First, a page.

You can find some further good information here: -- read the full page if you get the chance.
Help us reduce the maintenance cost of our online services.
We thank you in advance for partnering with us in this small but significant way. All methods of radioactive dating rely on three assumptions that may not necessarily be true: It is assumed that the rate of decay has remained constant over time.
If something carbon dates at 7,000 years we believe 5,000 is probably closer to reality (just before the flood).Robert Whitelaw has done a very good job illustrating this theory using about 30,000 dates published in Radio Carbon over the last 40 years.(They conveniently forget to mention that the tree ring chronology was arranged by C14 dating.The scientists who were trying to build the chronology found the tree rings so ambiguous that they could not decide which rings matched which (using the bristlecone pine).The lecturer talked at length about how inaccurate C14 Dating is (as 'corrected' by dendrochronology).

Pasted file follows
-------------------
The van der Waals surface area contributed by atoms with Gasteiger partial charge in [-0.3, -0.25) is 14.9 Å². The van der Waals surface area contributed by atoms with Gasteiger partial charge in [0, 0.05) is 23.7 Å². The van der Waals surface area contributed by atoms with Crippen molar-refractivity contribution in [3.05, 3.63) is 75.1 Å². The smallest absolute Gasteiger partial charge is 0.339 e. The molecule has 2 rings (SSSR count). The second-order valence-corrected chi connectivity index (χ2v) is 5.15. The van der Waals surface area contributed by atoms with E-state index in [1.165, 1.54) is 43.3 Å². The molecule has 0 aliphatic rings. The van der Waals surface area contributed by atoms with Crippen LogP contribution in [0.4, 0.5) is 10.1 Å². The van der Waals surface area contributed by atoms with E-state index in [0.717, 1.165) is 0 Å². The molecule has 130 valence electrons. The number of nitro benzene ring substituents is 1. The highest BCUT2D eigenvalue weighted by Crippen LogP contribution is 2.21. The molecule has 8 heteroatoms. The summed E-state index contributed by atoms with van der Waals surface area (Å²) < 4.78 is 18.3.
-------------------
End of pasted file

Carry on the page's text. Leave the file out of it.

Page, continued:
The methodology is quite accurate, but dendrochronology supposedly shows that the C14 dates go off because of changes in the equilibrium over time, and that the older the dates the larger the error.
Dates up to this point in history are well documented for C14 calibration.
For object over 4,000 years old the method becomes very unreliable for the following reason: Objects older then 4,000 years run into a problem in that there are few if any known artifacts to be used as the standard.
And this big sequence is then used to 'correct' C14 dates. (3.) Even if the rate of decay is constant, without a knowledge of the exact ratio of C12 to C14 in the initial sample, the dating technique is still subject to question.
(4.) Traditional 14C testing assumes equilibrium in the rate of formation and the rate of decay.
Scientists place great faith in this dating method, and yet more than 50% of radiocarbon dates from geological and archaeological samples of northeastern North America have been deemed unacceptable after investigation.